#9 Avoid sugar substitutes
Artifical sweeteners, such as Aspartame, still taste sweet (that’s why they’re sugar replacements!). When the taste receptors on your tongue taste this sweet substance, your digestive systems begins to produce compounds that prepare your body to use the “food” that your brain thinks you are consuming. The hormones produced in the digestive process are still present once this fake food enters your small intestine, but no actually energy release or satiety occurs, which leaves you with a gut full of digestive hormones that need food to break down and make the brain crave even more food, this time the real stuff. This is why studies have shown that consumption of diet soda products are associated with obesity! If you’re really serious about burnign fat, ditch any sugar substitute foods or diet drinks that you currently consume. I guarantee that once you overcome the initial addiction withdrawal, you’ll feel a hundred times better.
#10 Eat like a car
Your body runs on fuel. If you put too much fuel into the gas tank, an overflow occurs, and in the body’s case, this means fat deposition. I realize that the idea of limiting calories is very simple, but sometimes the approach is wrong. Never give yourself a certain “number” of calories per day. You’d never take your car to the gas station and fill up if you didn’t plan on driving it, and the same goes for your body. If you have a light day of activity (“low mileage”) or a sedentary day (sitting in the garage), you should sometimes not even be consuming 50% of the calories you’d normally consume, because your body doesn’t need them. For instance, on a typical day, I consume 5000-6000 calories (based on my metabolism and amount of activity), but on a weekend of travel, where I am either sitting in a car or airplane, I often consume as little as 1000 calories per day! If your body doesn’t need the fuel, there’s not a necessity to put it in your mouth. On the other hand, there will be some days where I consume up to 8000 calories, simply because that is how many I actually burn through with my activities! So if you’re on a set diet of, say, 2000 calories per day, don’t be afraid to vary as needed.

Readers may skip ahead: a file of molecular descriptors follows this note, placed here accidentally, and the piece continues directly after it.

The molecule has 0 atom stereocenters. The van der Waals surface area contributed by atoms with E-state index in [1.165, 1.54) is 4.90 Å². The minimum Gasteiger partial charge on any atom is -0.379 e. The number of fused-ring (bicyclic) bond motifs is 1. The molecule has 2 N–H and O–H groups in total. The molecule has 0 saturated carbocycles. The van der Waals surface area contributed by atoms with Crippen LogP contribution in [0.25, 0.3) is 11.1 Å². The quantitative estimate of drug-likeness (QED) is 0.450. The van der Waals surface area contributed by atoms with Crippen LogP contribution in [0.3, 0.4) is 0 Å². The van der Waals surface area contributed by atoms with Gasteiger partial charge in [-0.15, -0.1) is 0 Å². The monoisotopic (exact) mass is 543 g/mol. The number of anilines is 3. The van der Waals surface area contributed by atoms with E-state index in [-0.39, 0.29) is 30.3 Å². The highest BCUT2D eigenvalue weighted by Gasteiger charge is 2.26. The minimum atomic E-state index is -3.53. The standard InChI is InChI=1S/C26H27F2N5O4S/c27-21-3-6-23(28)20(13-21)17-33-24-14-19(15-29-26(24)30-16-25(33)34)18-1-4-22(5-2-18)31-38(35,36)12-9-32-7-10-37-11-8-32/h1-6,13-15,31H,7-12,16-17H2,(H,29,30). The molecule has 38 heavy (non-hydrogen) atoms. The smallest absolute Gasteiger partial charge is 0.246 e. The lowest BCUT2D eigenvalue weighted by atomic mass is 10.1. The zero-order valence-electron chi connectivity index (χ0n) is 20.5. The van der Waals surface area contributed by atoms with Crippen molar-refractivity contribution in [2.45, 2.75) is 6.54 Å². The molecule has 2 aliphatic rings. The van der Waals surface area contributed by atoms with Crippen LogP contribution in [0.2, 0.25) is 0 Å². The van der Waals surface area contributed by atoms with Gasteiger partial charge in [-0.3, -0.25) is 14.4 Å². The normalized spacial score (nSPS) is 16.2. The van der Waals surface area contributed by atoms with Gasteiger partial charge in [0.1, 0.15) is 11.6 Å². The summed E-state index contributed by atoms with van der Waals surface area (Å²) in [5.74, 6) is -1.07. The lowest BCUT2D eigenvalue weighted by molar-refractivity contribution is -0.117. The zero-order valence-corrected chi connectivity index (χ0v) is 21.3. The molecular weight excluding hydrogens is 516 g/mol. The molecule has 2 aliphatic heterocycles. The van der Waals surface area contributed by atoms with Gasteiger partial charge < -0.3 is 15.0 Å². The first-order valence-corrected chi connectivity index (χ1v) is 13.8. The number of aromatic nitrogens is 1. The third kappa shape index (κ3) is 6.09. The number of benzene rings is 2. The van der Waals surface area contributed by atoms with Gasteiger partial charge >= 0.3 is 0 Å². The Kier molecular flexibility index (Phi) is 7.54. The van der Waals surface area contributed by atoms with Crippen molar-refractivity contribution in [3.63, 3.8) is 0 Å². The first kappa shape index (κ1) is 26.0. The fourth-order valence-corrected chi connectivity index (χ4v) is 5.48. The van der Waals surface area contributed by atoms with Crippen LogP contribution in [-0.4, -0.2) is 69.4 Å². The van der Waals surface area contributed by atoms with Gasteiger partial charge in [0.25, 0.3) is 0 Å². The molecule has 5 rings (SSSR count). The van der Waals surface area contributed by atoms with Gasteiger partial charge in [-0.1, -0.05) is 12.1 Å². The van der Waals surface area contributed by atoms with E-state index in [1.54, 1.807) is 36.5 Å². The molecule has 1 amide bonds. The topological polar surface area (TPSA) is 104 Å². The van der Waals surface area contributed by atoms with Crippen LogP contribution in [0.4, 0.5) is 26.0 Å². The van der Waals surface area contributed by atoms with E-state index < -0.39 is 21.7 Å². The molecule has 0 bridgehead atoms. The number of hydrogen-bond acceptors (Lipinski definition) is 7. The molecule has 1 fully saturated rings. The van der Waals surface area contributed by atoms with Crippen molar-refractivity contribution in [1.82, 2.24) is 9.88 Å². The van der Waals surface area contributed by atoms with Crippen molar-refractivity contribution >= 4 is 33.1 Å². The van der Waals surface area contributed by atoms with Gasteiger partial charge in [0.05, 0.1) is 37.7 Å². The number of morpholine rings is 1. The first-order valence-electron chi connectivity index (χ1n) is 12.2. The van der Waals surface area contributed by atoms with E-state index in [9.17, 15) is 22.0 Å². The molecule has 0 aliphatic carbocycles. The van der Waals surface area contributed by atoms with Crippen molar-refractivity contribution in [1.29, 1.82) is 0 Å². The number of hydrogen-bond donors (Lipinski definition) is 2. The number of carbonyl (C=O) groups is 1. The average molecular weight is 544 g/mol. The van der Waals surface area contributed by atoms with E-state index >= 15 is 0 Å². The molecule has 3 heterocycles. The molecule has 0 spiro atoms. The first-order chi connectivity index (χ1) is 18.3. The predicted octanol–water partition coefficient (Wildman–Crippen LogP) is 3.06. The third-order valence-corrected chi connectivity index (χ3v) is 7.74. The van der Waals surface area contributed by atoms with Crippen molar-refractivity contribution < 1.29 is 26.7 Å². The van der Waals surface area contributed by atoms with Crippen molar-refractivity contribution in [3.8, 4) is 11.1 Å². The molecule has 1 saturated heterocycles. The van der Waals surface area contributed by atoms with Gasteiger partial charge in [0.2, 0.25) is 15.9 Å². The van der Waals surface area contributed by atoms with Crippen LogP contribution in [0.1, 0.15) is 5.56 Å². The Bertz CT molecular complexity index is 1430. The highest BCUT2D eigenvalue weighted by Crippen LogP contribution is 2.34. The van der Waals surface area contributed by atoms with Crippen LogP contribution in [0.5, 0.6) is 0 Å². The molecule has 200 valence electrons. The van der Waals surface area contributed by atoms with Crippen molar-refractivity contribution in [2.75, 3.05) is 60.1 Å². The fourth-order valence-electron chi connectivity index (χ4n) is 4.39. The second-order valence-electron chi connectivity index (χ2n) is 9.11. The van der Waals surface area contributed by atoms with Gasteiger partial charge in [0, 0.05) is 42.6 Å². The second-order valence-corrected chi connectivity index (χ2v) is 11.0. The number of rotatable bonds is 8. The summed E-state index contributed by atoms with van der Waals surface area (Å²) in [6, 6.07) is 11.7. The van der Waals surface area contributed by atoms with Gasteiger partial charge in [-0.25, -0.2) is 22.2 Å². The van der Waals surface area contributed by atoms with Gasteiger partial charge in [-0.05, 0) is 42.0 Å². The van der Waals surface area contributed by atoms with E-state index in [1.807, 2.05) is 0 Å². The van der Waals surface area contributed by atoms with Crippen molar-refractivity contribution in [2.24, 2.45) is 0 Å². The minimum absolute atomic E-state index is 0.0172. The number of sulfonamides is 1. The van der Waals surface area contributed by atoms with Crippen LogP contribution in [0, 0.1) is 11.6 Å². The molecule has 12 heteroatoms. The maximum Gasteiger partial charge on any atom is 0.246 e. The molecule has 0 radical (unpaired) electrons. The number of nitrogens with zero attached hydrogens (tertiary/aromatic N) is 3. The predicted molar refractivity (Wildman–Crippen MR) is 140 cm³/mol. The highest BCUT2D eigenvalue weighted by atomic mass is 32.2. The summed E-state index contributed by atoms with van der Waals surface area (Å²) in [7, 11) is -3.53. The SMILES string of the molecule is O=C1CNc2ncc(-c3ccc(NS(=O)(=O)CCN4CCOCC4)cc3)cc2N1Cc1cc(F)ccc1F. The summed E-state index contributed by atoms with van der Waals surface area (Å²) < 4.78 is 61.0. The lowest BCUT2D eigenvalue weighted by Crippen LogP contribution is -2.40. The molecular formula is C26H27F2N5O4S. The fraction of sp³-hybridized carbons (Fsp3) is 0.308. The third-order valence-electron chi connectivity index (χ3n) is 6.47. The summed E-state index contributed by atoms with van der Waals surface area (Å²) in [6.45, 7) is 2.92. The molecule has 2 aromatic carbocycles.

I’d like to finish by encouraging you to keep at it. Switching to a healthy diet can be unbearable at times, but the longer you stick with it, the easier it gets. It’s just like exercise – you can bring yourself to a maintenance phase where moderate to high physical activity becomes easier, but the initial work is pretty difficult. If you’d like accessÃ?Â¯Ã?Â¿Ã?Â½to more information about diet and nutrition, or exercise, you can e-mail me at email@example.com to ask questions.